How many times are we asked the question, “How are you doing?” I surely don’t give an authentic response to a stranger simply out of courtesy. To someone I work with or to my family, however, do I share all my daily stresses or simply respond with “I’m fine?”
It’s small talk to a degree, but asking “How are you doing?” opens the possibility for the answerer to dwell on negative rather than positive life events. With the recent headlines of surging numbers of Omicron variant cases, staffing shortages, supply chain challenges, and inflation, it’s all too easy to answer daily greetings with the stress that is impacting our personal and professional lives.
At the opening 2021 TSD Conference keynote before Thanksgiving, speaker and behavioral specialist Patrick Mulick turned the question around and asked the audience, “What’s going well?” This method really stood out to me. I’ve personally redefined my daily vernacular and ask this question the people I interact with, instead of simply asking “How are you doing?”
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It shocks people when I ask it, but it is so simple to do. It forces others to think about the positive things in life. For me that is my family and work, which are going well. How about you. What’s going well?
I also hosted a panel discussion at STN EXPO Reno last month with Jennifer Vobis, executive director of transportation for Clark County School District in Nevada; Greg Jackson, executive director of transportation and fleet services at Jeffco Public Schools in Colorado; and Anthony Shields, assistant director of transportation for Hays Consolidated Independent School District in Texas. I asked these experts, “What’s going well?”
“COVID has had some blessings in disguise. It’s forced us to look at some of our inefficacies and become more efficient,” said Vobis, who represented the fifth-largest district in the U.S. that serves Las Vegas and the outlying area. “I took on this new position during the pandemic and the transition was seamless. Also, support for both staff and student riders was uninterrupted. For example, we conducted online training for 1,500 drivers during the pandemic shutdowns.”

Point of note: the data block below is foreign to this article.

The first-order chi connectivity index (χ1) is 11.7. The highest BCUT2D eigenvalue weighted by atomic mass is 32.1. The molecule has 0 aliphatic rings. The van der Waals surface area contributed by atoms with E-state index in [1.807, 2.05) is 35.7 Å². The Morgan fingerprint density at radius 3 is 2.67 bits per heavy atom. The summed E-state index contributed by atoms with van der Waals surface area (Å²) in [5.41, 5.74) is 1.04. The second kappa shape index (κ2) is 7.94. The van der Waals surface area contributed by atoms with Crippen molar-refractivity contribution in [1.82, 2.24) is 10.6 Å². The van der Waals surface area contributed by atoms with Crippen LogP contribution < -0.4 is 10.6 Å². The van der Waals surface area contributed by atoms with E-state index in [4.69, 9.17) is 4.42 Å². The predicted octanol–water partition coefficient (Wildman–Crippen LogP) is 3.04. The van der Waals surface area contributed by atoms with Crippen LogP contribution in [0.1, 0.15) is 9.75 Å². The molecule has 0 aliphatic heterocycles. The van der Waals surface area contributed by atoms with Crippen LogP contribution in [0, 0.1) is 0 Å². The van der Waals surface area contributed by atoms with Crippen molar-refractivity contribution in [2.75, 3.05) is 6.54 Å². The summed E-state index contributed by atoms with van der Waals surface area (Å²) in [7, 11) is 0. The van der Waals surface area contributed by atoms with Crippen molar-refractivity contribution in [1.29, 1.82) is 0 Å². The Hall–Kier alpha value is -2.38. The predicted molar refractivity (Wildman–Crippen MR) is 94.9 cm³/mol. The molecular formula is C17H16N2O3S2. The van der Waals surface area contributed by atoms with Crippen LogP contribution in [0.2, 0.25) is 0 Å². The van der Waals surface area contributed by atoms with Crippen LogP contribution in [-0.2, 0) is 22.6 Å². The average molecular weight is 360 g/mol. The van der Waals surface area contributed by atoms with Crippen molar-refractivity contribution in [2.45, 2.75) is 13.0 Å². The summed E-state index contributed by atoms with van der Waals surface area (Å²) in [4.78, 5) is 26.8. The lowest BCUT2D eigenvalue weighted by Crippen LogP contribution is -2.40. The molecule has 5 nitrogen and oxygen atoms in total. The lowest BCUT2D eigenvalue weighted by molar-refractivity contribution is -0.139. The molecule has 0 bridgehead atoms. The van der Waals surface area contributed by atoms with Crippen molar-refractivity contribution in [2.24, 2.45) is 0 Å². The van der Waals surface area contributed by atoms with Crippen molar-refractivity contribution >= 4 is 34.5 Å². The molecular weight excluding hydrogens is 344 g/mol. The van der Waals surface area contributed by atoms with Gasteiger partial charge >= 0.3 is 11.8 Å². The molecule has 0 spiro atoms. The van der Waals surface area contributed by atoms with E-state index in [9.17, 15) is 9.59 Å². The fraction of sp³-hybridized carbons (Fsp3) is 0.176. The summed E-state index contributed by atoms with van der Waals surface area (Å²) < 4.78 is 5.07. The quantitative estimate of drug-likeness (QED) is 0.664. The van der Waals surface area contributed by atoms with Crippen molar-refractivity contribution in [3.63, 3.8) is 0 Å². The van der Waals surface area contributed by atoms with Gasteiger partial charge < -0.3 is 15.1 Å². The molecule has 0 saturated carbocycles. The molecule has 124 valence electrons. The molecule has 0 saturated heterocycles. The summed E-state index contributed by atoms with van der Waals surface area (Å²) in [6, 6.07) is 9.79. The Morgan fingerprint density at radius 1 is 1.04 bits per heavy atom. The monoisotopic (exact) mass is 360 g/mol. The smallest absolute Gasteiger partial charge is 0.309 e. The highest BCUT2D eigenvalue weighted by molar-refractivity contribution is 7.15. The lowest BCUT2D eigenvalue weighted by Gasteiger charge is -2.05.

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Vobis shared information about a new system that updates transportation offices and parents of students when a bus driver calls out sick. Drivers are provided with disinfecting supplies, PPE and training to keep the buses clean—a process she foresees continuing into the future. “This is our reality. Let’s use this information to move forward,” she said, cautioning against a futile desire to return to “pre-COVID” times.
Jackson, meanwhile, shared that the operational slowdown caused by COVID-19 freed up some funds to purchase new technology, including onboard bus cameras and tablets for contact tracing. “It’s always chaos with new technology,” he laughed. “So, we try to educate and do as much training as possible.” He relayed that his staff appreciates the additional technology, since now they do not have to do so many things manually.
Shields shared that one big benefit of the pandemic was time. This allowed the district to apply for numerous grants. Hays CISD acquired 10 new propane school buses plus funds to build out infrastructure. “We received a significant reimbursement for cleaning and sanitizing products that were previously purchased,” he said.
And the funding helped other areas.
“This school year we’ve implemented a new student tracking and RFID badge program for integrated use on the school bus, in the library, and cafeteria. Plus, a parent notification app to help provide more information to the community,” Shields added.
I feel proud of all the good things that the school transportation industry has accomplished during these challenging times. It has tested our resolve and we have responded. It’s important to look for the silver lining in every situation, no matter how challenging that may be.
As I reflect on 2021, our team and company has risen to the task of supporting our relentless vision of bringing valuable and meaningful information to the school transportation community. We are committed to helping you improve safety and efficiency within your operations with the ultimate goal of helping school children thrive.
I wish you a safe and prosperous 2022.
Editor’s Note: As reprinted in the January 2022 issue of School Transportation News.
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